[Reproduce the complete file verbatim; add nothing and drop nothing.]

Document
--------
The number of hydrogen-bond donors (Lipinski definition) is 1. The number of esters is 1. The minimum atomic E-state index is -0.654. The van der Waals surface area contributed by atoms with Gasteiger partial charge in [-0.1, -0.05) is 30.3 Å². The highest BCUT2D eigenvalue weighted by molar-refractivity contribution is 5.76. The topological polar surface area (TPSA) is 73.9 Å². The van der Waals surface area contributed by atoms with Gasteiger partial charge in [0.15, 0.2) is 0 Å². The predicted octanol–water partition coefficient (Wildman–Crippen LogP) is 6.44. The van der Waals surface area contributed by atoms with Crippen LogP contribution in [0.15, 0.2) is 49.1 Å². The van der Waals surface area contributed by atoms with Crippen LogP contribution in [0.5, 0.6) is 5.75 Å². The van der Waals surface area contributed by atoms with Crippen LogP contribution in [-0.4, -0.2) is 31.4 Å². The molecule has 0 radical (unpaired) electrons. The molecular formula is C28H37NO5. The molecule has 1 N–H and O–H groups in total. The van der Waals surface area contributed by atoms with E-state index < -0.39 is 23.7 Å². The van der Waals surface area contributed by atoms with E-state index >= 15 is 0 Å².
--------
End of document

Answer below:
The number of hydrogen-bond donors (Lipinski definition) is 1. The number of esters is 1. The minimum atomic E-state index is -0.654. The van der Waals surface area contributed by atoms with Gasteiger partial charge in [-0.1, -0.05) is 30.3 Å². The highest BCUT2D eigenvalue weighted by molar-refractivity contribution is 5.76. The topological polar surface area (TPSA) is 73.9 Å². The van der Waals surface area contributed by atoms with Gasteiger partial charge in [0.15, 0.2) is 0 Å². The predicted octanol–water partition coefficient (Wildman–Crippen LogP) is 6.44. The van der Waals surface area contributed by atoms with Crippen LogP contribution in [0.15, 0.2) is 49.1 Å². The van der Waals surface area contributed by atoms with Crippen LogP contribution in [0.5, 0.6) is 5.75 Å². The van der Waals surface area contributed by atoms with Crippen LogP contribution in [-0.4, -0.2) is 31.4 Å². The molecule has 0 radical (unpaired) electrons. The molecular formula is C28H37NO5. The molecule has 1 N–H and O–H groups in total. The van der Waals surface area contributed by atoms with E-state index < -0.39 is 23.7 Å². The van der Waals surface area contributed by atoms with E-state index >= 15 is 0 Å².